Hilton and Rivers are building their relationship during the virtual offseason – “I feel like I’ve gotten to know him,’’ Hilton said – and that will expand when players are allowed to report to the Colts’ West 56th Street complex at some point.
“Whenever things start to open up,’’ Hilton said, “I’m pretty sure we’ll get together and get our timing down.’’
Teaming up with Rivers, he added, “could be special. The way I’m training, the way I’m doing, the way my body’s feeling and Philip doing his thing . . . I feel like it’s going to be an All-Pro year for me.’’
Sirianni isn’t betting against Hilton and Rivers being “special.’’
He was the Chargers’ receivers coach in 2017 when Rivers directed the NFL’s No. 1-ranked pass offense. Rivers averaged 7.9 yards per attempt, tied for 4th in the league. Tyrell Williams averaged 16.9 yards per catch, 5th in the league, one notch ahead of Travis Benjamin (16.7).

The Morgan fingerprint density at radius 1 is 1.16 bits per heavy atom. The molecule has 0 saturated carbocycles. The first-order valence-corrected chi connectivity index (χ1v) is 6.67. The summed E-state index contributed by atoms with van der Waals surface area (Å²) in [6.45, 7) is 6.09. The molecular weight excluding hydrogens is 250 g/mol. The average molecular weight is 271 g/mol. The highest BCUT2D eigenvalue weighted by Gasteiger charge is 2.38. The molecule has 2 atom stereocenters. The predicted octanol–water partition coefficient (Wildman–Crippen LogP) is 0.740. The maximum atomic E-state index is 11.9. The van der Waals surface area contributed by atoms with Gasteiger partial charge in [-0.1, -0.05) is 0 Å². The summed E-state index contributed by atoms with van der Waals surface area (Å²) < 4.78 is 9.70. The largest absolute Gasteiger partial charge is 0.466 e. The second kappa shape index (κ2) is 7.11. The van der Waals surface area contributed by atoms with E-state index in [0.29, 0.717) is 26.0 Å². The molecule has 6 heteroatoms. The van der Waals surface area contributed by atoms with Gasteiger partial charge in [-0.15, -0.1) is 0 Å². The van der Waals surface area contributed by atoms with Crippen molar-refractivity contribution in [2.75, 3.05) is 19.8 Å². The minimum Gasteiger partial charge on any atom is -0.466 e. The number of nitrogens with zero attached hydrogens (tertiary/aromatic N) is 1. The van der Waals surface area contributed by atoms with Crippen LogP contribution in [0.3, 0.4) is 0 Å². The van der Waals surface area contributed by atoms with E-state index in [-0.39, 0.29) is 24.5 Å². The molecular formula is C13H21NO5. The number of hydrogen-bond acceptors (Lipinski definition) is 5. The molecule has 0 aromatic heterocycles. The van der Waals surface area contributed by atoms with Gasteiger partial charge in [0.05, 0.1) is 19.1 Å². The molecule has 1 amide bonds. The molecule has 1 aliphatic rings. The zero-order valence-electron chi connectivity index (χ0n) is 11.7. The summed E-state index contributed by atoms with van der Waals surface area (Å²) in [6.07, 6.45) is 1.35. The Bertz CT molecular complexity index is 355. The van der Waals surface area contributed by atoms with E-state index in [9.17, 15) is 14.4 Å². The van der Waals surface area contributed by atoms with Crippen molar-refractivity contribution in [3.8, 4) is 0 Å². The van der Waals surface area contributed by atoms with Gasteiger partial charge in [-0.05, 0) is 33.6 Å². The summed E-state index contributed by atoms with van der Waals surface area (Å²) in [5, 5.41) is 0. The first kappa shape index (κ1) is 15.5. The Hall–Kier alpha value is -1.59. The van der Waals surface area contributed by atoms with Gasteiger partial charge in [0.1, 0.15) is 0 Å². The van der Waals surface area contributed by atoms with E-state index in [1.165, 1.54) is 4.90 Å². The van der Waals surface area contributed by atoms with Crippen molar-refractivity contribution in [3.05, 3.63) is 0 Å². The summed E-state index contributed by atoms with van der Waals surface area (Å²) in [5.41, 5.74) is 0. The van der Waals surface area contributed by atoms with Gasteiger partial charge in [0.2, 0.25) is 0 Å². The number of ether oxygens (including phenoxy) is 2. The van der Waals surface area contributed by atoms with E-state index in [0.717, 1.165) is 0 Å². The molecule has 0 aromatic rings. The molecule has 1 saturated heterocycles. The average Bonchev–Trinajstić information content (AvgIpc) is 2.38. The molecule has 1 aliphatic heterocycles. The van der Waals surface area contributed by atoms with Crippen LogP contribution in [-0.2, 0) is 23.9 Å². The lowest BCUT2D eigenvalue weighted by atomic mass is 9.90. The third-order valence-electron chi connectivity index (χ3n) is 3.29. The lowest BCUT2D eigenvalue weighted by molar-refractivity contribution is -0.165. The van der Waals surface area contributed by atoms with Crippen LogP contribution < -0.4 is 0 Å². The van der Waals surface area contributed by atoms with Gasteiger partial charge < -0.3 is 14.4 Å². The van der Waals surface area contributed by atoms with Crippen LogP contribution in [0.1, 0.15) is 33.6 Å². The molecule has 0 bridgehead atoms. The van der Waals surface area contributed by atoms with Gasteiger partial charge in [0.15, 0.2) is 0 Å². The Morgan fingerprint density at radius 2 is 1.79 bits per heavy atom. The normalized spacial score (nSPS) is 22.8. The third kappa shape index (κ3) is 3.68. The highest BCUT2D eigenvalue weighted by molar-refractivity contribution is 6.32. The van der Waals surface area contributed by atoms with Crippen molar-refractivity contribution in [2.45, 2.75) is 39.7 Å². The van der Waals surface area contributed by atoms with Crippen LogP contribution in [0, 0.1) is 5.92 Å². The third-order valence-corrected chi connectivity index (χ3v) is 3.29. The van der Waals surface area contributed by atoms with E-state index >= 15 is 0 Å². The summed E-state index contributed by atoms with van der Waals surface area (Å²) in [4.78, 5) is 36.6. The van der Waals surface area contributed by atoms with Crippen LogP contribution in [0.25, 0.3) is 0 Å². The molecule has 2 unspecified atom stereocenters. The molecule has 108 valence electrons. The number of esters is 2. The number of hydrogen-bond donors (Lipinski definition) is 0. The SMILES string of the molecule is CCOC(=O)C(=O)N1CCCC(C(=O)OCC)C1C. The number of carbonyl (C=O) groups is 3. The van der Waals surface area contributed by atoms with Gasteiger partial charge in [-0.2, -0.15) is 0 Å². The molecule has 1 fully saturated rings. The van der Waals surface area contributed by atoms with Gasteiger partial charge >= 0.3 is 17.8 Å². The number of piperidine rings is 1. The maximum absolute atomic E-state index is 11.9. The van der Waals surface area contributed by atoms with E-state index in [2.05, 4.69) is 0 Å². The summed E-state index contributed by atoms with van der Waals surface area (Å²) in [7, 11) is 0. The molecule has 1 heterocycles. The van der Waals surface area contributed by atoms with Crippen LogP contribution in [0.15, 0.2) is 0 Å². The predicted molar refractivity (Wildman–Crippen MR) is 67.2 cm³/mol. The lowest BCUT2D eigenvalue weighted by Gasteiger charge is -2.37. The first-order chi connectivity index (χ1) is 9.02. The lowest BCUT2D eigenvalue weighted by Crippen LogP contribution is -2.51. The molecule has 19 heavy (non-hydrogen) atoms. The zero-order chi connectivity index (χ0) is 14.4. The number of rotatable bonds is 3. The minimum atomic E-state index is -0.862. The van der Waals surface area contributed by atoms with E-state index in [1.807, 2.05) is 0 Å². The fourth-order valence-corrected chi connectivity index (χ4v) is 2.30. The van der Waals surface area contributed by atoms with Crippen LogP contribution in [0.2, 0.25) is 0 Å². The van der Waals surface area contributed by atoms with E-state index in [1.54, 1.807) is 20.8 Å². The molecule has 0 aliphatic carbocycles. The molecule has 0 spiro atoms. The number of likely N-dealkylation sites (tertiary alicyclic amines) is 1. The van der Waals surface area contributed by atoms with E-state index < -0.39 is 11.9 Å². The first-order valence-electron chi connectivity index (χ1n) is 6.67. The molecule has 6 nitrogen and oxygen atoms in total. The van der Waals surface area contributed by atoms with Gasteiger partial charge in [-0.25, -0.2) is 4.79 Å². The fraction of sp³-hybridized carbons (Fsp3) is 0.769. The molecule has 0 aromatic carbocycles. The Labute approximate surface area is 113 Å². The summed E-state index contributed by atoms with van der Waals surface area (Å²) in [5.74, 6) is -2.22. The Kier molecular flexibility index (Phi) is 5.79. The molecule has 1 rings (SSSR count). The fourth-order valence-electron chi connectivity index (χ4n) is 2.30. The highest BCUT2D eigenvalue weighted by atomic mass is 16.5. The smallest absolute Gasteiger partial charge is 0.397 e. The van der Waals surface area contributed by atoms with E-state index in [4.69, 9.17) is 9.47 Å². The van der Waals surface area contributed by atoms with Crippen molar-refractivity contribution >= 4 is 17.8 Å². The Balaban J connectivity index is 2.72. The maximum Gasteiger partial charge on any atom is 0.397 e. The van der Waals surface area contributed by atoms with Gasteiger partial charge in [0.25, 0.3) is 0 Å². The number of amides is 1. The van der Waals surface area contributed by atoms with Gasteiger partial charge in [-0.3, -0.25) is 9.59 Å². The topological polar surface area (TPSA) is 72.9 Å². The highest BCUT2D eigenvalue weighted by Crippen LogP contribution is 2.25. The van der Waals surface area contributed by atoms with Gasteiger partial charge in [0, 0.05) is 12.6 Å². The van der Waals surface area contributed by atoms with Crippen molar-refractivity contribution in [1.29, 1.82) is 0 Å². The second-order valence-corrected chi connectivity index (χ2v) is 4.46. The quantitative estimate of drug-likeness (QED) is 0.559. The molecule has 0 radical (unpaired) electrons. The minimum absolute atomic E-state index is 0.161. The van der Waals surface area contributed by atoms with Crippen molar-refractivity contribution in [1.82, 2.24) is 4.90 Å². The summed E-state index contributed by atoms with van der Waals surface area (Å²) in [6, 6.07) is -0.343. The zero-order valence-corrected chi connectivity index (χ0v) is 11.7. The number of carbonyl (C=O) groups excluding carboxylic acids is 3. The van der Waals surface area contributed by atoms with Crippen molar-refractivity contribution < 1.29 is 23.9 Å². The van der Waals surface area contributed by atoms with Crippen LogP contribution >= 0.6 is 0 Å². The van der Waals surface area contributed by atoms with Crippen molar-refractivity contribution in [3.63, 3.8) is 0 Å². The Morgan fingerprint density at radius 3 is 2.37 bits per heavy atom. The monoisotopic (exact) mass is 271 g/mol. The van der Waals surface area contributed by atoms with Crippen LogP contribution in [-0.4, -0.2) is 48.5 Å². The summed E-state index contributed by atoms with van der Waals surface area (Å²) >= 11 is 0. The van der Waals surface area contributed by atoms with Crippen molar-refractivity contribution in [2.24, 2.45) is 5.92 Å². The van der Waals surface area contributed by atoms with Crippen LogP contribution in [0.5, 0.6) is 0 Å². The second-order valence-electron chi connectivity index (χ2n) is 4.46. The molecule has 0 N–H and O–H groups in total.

“What did Tyrell Williams and Travis Benjamin have? They had speed,’’ Sirianni said. “They had flat-out speed. T.Y. Hilton has flat-out speed.
“That makes me excited, and I can just picture some of these plays. I can just picture this post that Travis ran against Cleveland. Game 1 against cover-4 and Philip dropped it right in there to him for a 70-yard gain to start the game. I just envision T.Y. doing that. I think about Tyrell running this over route – plays that are in our offense – and Philip putting it right on the money and Tyrell being able to run with it.
“I’m just super excited and see the parallels that we’ve had with other players – that Philip’s had with other players – that really will fit some of the things that T.Y. can do.’’
You can follow Mike Chappell on Twitter at @mchappell51.